Things I’ve Learned at the Gym: All the Feels

Not included: that weird moment of Guilt afterwards that I haven't done enough.
Not included: that weird moment of Guilt afterwards that I haven’t done enough.

During the abnormally long process of me signing up for a gym membership, one of the things the manager mentioned to me was what working out can do for anxiety.  And with anxiety basically being my default mode, I was more than interested.  From what I gathered, exercise can alleviate this feeling and help you manage it better in the long run.

Now, I’m not sure if it’s helped me outside of the gym yet – I still find myself worrying about everything in the entire world.  But at the gym, it certainly does take a back seat to the following emotions:

Pride: I have actually made it to the gym at least twice a week for the past month or so.  This, coupled with the sheer fact that I decided to acquire a gym membership – and that I have the funds to pay for it! – I mean, why shouldn’t I feel proud of that?  I’ve also managed to lose a couple of pounds as well!  It’s a start, at least.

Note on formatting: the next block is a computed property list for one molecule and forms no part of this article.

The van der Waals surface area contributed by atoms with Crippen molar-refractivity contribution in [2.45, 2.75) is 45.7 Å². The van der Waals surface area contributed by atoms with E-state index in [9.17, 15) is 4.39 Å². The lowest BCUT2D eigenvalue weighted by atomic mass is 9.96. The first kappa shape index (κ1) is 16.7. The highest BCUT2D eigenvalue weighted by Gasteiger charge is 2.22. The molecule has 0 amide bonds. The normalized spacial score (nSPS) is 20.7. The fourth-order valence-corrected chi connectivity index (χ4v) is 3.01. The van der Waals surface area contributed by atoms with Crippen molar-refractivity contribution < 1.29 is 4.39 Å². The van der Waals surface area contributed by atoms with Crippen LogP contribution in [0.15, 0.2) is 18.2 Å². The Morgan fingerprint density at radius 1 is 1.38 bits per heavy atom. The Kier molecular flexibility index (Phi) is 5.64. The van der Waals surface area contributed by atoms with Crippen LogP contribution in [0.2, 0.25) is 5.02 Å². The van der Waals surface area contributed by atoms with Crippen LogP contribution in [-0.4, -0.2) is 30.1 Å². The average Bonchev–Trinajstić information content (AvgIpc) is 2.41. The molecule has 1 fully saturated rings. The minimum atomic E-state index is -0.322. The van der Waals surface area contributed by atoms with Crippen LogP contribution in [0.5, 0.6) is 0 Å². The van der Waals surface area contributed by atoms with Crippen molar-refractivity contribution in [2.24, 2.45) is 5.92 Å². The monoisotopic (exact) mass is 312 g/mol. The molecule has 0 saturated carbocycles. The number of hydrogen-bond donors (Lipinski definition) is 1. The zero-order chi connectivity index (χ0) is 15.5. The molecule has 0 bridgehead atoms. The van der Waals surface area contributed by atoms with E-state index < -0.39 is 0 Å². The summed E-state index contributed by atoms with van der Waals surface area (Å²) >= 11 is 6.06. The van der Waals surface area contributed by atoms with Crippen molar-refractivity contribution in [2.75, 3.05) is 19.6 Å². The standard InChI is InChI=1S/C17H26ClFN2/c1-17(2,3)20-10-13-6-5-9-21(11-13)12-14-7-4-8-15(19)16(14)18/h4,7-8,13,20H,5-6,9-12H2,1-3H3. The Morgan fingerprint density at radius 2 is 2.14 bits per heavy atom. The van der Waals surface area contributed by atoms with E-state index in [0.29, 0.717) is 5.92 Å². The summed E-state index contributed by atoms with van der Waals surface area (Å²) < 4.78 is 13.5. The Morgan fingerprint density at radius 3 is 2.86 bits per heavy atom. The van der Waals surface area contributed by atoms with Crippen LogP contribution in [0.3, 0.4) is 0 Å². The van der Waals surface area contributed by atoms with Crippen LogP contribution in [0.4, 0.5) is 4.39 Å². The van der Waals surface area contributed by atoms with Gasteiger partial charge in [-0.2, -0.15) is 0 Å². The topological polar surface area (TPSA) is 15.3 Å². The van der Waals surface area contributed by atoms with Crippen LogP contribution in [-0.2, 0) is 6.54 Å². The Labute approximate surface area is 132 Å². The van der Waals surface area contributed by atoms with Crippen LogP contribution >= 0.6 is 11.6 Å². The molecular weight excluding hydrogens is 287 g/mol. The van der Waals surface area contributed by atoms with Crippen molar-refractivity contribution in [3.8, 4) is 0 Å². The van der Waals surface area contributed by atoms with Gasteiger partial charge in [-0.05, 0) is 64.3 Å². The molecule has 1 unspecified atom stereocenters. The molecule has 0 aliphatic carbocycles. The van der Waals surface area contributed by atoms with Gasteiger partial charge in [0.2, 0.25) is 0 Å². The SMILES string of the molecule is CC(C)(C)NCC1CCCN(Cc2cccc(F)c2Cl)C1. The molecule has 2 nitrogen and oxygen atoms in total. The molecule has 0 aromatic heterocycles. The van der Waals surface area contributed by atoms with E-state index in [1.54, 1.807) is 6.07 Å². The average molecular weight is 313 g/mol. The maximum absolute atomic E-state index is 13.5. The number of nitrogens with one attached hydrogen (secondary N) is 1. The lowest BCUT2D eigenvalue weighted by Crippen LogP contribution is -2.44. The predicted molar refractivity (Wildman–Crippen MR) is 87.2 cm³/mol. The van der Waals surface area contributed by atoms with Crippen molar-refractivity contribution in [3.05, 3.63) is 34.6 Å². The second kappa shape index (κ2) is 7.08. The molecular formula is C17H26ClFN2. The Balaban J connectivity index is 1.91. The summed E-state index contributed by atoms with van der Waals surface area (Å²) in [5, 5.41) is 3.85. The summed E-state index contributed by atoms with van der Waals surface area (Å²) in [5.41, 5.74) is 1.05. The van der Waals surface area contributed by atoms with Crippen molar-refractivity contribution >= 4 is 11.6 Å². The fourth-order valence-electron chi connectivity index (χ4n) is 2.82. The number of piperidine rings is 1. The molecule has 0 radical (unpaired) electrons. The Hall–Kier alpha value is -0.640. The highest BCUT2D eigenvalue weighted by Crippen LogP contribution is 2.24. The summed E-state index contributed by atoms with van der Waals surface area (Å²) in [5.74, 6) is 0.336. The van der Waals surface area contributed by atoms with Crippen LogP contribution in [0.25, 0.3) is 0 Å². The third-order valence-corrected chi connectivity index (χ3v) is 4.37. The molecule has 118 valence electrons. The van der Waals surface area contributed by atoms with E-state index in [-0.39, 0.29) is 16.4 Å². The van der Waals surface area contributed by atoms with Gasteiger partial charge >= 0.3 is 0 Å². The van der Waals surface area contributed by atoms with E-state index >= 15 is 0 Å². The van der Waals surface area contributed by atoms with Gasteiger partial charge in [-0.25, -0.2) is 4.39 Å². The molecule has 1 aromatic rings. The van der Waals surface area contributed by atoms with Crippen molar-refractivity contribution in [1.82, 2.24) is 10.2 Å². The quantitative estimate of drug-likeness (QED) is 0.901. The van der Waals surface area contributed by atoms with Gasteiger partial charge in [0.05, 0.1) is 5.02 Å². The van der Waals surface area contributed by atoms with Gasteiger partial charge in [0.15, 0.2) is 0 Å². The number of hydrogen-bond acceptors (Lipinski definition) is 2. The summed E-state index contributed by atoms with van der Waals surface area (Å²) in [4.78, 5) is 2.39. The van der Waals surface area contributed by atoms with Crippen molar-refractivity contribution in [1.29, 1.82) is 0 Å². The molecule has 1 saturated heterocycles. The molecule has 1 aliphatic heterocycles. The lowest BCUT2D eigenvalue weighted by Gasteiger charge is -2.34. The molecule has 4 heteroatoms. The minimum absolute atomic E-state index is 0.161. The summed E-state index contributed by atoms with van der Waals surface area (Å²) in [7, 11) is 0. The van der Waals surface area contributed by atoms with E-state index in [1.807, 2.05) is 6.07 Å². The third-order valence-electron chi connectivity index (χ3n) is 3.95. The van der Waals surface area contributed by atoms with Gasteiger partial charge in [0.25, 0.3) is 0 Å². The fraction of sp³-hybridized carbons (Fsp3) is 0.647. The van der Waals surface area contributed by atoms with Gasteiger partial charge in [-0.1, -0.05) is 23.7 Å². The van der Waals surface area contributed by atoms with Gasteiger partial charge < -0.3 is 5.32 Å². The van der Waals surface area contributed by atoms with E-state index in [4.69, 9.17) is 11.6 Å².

Hope: God, I hope I can lose more weight.  And if I keep going to the gym, then maybe my goal of hitting 200 pounds will be a reality.  Here’s hoping.

Concentration: Using some of the equipment does require me to be focused on what I’m doing, so that I don’t end up injuring myself in some ridiculous way.  And yes, I do in fact forget to breathe.  I don’t know why, I just do.  I have almost passed out once from this during a training session.  Bad idea.  Breathe, people.

Pain: Self explanatory, really.  Some of this stuff hurts.  But I guess that’s a good thing?

Anxiety does creep in, I have to say, especially when I’m on the treadmill and they’re playing the bloody news, which doesn’t help at ALL.  But I’ve learned to situate myself in front of the TV that’s playing sports.  Do I care about sports?  Not really.  Would I rather watch something about March Madness than the Election?  Hell yes.

There is also a bit of  self consciousness that sticks around as well.  I don’t want people to be watching me work out.  Not that they actually are, but still.

All I can do is keep going.  And maybe, just maybe, my anxiety will soon be under my control.

And that I lose 40 pounds.

We can all hope, right?

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Author: Drew

The Head Walrus himself, so to speak.

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